The German reform focused on a few systemic problems. Basically, it set a standard in a few areas where there was none. The rest of German spelling is, and always has been, rather regular and predictable—even the inconsistencies were systematic (very German, that). That’s not the situation with English, where there is little rhyme or reason to the inconsistencies. If one focused on a few fixes, there would be scores of others, just as important, left unattended. Then there is the problem of dialect. What spelling standard do we use? British? American? Do we split the difference and go Canadian? What about India, where there are more English speakers than Britain, Canada, Australia, and New Zealand combined? And let’s not even mention the myriad small, but vibrant and highly idiosyncratic, communities of English in places like Singapore.
And while we would be focusing on fixing a few problems, more would be arising. The language would continue to change. We would be borrowing more words from other languages, with spellings that defy English orthographic conventions.
English spelling is in the mess that it is in for four main reasons.
- The first is historical. English spelling was standardized with the introduction of printing, but this was also a time when pronunciation was rapidly changing, the so-called Great Vowel Shift. As a result, some words were standardized using the old pronunciation and some the new (hence quirks like similar spellings but different pronunciations for words like police and policy).
- Another problem is that we don’t have enough letters to represent all the sounds, especially vowels. There are some twenty vowels in British English (slightly fewer in American English), but only five letters that are used to represent them (six if you count Y). The resulting doubling and tripling up of phonemes to letters inevitably leads to problems.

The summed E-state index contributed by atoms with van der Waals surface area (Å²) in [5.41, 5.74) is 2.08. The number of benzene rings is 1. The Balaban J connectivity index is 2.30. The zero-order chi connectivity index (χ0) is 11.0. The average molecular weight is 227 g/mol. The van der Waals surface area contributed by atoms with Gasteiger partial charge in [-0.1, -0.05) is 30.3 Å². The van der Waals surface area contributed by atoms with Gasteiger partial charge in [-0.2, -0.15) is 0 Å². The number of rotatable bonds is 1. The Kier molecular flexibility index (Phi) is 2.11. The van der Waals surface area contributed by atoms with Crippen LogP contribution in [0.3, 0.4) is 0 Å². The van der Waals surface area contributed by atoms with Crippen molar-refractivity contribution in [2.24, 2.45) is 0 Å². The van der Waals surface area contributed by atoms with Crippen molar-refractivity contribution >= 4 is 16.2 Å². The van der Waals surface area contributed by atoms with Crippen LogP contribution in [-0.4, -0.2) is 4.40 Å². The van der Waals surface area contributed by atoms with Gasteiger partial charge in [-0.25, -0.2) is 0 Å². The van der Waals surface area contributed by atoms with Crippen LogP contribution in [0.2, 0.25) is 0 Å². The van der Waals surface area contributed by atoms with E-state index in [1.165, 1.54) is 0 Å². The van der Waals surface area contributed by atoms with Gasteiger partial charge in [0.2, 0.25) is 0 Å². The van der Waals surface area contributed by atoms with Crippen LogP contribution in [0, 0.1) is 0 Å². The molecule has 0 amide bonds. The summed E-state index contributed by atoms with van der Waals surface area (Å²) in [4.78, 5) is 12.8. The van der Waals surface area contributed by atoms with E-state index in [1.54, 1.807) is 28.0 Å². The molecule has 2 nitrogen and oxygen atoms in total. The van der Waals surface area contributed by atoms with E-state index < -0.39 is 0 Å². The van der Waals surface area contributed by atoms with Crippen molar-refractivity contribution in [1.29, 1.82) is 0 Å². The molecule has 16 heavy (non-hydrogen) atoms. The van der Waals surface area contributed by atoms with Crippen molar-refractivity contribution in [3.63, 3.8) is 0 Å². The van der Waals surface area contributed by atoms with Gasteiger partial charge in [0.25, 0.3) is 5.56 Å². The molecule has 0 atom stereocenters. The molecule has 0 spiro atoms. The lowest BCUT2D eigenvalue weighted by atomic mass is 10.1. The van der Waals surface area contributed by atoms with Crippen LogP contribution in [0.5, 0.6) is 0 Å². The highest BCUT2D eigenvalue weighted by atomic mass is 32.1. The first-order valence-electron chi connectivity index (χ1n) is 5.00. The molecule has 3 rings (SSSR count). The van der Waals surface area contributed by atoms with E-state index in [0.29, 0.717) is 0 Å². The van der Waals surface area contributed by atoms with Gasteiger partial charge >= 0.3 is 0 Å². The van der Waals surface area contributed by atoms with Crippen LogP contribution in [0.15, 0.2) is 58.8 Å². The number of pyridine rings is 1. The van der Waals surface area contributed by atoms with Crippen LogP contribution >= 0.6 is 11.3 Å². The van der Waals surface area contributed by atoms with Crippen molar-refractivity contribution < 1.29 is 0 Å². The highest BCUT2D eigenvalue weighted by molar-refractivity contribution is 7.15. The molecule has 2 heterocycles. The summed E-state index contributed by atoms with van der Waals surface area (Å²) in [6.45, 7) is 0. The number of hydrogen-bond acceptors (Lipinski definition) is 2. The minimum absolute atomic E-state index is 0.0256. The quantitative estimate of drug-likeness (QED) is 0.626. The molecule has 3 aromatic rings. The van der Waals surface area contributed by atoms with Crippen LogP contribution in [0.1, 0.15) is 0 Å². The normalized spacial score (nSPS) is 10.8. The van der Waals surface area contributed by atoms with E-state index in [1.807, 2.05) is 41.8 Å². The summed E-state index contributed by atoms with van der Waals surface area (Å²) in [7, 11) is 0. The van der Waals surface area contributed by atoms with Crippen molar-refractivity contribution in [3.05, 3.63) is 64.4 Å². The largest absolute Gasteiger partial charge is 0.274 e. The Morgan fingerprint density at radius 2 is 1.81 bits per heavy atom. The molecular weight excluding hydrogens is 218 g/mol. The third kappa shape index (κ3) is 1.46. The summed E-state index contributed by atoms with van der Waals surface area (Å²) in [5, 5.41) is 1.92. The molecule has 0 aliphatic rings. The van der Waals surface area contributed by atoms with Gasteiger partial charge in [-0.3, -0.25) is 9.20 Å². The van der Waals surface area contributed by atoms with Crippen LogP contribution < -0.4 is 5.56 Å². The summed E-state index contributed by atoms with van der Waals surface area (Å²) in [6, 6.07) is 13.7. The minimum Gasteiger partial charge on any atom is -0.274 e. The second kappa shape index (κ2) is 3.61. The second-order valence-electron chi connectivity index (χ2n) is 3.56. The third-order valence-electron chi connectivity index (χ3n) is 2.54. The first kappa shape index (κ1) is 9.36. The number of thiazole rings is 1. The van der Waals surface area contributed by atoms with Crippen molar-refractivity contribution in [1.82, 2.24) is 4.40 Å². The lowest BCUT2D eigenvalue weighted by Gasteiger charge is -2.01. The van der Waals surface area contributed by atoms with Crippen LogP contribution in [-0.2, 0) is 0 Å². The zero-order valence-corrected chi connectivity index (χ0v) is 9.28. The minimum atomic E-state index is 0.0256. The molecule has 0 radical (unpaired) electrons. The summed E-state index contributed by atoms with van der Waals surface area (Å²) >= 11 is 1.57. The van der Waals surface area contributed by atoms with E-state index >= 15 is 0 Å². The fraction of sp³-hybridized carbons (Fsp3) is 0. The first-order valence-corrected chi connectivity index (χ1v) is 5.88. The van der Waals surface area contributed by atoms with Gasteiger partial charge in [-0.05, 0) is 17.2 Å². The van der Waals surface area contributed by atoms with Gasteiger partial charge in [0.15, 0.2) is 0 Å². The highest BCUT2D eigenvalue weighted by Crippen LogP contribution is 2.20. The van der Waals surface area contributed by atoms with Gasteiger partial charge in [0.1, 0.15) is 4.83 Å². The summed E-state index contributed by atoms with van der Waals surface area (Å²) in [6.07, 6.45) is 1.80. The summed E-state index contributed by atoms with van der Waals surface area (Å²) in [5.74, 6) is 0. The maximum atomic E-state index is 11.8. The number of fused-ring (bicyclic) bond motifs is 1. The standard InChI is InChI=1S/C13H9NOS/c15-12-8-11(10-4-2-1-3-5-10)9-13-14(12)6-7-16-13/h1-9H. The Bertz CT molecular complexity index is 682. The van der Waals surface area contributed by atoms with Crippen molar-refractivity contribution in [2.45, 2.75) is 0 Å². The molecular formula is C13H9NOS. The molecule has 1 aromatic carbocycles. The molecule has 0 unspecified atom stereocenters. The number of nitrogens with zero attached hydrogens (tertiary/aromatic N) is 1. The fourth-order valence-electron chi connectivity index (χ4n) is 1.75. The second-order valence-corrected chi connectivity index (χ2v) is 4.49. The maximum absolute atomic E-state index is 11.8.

- Pronunciation changes faster than spelling. For the most part, English spelling was standardized around the London dialect of the sixteenth through eighteenth centuries. But most English speakers, including modern Londoners, use dialects that don’t pronounce the words in that manner. So global English has multiple pronunciations for the same word, many of which don’t match the spelling.
- English is a great borrower of words. When it Anglicizes a word, the language usually retains the foreign spelling, which often uses a different scheme for matching pronunciation to spelling.
Finally, this may be the worst time to attempt to standardize and fix English spelling. The primary reason that English spelling is a mess is that the standardization came with printing—the new medium called for a standard. And just as when English spelling was first standardized during the shift from manuscripts to printing, we’re in the midst of another great media revolution, the shift from print to digital. Who knows what the fallout of that will be? If we were to change the rules now, it’s just as likely that the new spellings will be quickly outmoded.
The business world recognizes the concept of switching cost. Often, old and inefficient technologies and products continue to dominate the market because it’s simply too costly to develop an alternative. The QWERTY keyboard is difficult to learn and slow to type on, but since everyone knows how to use it, more efficient competitors can’t get a purchase on the market. Similarly, a competitor to Facebook is unlikely to appear because so many people already use that social media platform. Google Plus is a superior product, but no one uses it because everyone you want to talk to is on Facebook. The same is true with spelling reform. It would be too costly to implement. Liberman is probably right that a handful of modest reforms could be implemented successfully if we tried hard enough, but those few modest reforms won’t make dent in the problem.
Copyright 1997-2017, by David Wilton